Wed, May 21, 2014 - Page 8 News List

The true cost of power grid plans

By Chen Shao-wen 陳紹文

Power grids need to be provided with electricity that is flexible and can be quickly allocated. However, renewable energy sources, such as wind power and photovoltaic power, are dependent on climatic conditions and cannot be automatically allocated. As a result, countries in which renewable energy sources account for a greater proportion of the supply often rely on transnational grids to exchange electricity with neighboring countries as demand dictates.

They also often have to maintain a greater number of power plants to ensure a stable supply of electricity, which is why renewable energy sources cannot greatly reduce the number of traditional power stations. This is why renewable energy sources still cannot replace traditional power stations.

Taiwan is a small and densely populated nation. Onshore wind farms are almost saturated, so even if the public was encouraged to invest in power generation to earn money to help stop complaints about wind farms, there is a limit to how much further onshore wind farms can be developed.

Furthermore, photovoltaic power is expensive and, if excessively developed, could cause rapid electricity price increases.

Many people who claim that Germany’s electricity prices have not increased by much mostly ignore the tax issue. Considering only the price of electricity, from 1998 to last year Germany’s electricity prices for household consumers only increased by 11.7 percent. However, when taxes such as surcharges on renewable energy are factored in, the figure is 68.5 percent.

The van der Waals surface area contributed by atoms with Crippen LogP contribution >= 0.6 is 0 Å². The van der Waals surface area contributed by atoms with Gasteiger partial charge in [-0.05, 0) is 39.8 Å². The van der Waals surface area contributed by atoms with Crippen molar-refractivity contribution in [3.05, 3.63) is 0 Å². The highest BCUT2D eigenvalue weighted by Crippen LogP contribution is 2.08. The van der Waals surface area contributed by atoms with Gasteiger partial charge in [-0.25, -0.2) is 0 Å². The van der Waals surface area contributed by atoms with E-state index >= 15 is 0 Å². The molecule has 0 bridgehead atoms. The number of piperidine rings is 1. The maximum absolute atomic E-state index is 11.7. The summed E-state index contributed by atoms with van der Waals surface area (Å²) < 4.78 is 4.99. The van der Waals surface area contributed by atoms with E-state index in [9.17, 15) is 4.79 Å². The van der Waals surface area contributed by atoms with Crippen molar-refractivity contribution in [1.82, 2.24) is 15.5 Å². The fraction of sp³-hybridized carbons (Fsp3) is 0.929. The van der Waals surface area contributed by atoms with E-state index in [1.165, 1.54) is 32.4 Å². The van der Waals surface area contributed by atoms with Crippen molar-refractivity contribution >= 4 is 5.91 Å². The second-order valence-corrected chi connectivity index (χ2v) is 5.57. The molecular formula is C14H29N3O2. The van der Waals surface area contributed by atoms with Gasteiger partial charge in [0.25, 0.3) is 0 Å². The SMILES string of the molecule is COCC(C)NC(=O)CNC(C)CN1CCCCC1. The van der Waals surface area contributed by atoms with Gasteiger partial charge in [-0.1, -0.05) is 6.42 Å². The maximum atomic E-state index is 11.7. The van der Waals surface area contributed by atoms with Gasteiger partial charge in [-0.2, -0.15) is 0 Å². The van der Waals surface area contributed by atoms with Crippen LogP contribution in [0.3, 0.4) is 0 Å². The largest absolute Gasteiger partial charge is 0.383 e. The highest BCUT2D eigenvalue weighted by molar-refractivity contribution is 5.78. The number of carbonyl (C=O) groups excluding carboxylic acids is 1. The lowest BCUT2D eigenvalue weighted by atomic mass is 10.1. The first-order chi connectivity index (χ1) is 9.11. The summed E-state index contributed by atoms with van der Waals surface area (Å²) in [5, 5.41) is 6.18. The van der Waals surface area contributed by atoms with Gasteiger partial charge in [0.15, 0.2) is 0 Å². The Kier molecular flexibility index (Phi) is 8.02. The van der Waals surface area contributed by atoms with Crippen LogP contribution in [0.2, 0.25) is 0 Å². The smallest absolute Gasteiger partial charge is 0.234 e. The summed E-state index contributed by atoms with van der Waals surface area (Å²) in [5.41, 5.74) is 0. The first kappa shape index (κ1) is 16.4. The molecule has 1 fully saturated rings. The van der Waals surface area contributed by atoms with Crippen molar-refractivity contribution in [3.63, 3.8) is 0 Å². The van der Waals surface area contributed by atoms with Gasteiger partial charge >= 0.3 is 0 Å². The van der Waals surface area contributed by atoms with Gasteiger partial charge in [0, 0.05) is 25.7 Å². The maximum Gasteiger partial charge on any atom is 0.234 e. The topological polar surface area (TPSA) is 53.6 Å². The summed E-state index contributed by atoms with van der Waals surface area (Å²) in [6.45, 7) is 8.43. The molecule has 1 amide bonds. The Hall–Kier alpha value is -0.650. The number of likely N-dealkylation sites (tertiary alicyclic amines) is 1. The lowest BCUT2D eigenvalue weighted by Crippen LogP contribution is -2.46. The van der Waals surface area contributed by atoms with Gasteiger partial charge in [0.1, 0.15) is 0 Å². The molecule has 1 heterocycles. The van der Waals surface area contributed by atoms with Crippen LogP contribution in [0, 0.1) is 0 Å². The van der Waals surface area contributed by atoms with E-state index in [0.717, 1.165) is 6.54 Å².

One of the prices that Germany has had to pay for its transformation in energy sources has been a rapid increase in taxes to help support the development of renewable energy sources. For example, surcharges on power from renewable sources went from 0.0008 euros to 0.00528 euros, and Germany’s electricity prices today are more than double those in the US.

Germany has started amending its Renewable Energy Law, and it has greatly lowered its development goals for renewable energy to slow down the problem of massive electricity price hikes. At present, Taiwan’s onshore wind farms are becoming saturated and if too much is invested in other renewable energy sources with a higher possibility for growth too early, it will result in large increases in electricity prices.

Although Germany is a net power exporter, it must still rely on imported power to ensure the stability of its power supply. Germany uses transnational power grids. As a producer of excess electricity, Germany can export power to neighboring countries and when renewable energy reserves are low due to climatic factors, it can purchase power.

Therefore, transnational power grids are one of the major conditions that allow Germany to spend a lot of effort on developing renewable energy sources.

In addition, part of the reason Germany can be a net power exporter is the uncontrollable nature of balancing renewable energy sources. For example, when energy supply exceeds demand — when there is a lot of sunlight and sufficient wind — it must export this surplus power to neighboring countries by selling it cheaply or even paying to export it to maintain the stability of its own domestic power networks. On the other hand, at night or when there is a lack of sufficient wind, Germany must purchase power from its neighbors at elevated prices.

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